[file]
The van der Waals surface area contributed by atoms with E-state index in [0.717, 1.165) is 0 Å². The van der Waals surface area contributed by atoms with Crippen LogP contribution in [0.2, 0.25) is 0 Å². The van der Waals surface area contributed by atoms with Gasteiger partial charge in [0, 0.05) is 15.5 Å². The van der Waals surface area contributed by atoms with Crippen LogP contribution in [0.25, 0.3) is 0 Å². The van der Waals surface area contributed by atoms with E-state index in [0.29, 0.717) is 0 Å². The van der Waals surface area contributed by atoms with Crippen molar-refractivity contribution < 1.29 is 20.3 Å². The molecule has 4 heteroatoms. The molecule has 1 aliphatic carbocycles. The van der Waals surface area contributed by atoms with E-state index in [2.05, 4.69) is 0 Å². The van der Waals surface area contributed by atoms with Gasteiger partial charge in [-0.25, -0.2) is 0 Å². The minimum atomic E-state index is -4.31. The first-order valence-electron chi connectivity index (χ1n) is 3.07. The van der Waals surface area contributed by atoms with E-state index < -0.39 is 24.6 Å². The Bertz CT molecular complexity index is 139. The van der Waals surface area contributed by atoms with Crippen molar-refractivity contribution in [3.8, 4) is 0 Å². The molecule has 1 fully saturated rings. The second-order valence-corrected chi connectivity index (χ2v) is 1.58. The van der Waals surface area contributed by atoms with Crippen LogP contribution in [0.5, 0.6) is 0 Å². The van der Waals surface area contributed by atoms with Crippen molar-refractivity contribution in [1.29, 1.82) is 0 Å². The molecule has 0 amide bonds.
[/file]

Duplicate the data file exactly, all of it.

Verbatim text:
The van der Waals surface area contributed by atoms with E-state index in [0.717, 1.165) is 0 Å². The van der Waals surface area contributed by atoms with Crippen LogP contribution in [0.2, 0.25) is 0 Å². The van der Waals surface area contributed by atoms with Gasteiger partial charge in [0, 0.05) is 15.5 Å². The van der Waals surface area contributed by atoms with Crippen LogP contribution in [0.25, 0.3) is 0 Å². The van der Waals surface area contributed by atoms with E-state index in [0.29, 0.717) is 0 Å². The van der Waals surface area contributed by atoms with Crippen molar-refractivity contribution < 1.29 is 20.3 Å². The molecule has 4 heteroatoms. The molecule has 1 aliphatic carbocycles. The van der Waals surface area contributed by atoms with E-state index in [2.05, 4.69) is 0 Å². The van der Waals surface area contributed by atoms with Gasteiger partial charge in [-0.25, -0.2) is 0 Å². The minimum atomic E-state index is -4.31. The first-order valence-electron chi connectivity index (χ1n) is 3.07. The van der Waals surface area contributed by atoms with E-state index < -0.39 is 24.6 Å². The Bertz CT molecular complexity index is 139. The van der Waals surface area contributed by atoms with Crippen molar-refractivity contribution in [3.8, 4) is 0 Å². The molecule has 1 fully saturated rings. The second-order valence-corrected chi connectivity index (χ2v) is 1.58. The van der Waals surface area contributed by atoms with Crippen LogP contribution in [0.5, 0.6) is 0 Å². The van der Waals surface area contributed by atoms with Crippen molar-refractivity contribution in [1.29, 1.82) is 0 Å². The molecule has 0 amide bonds.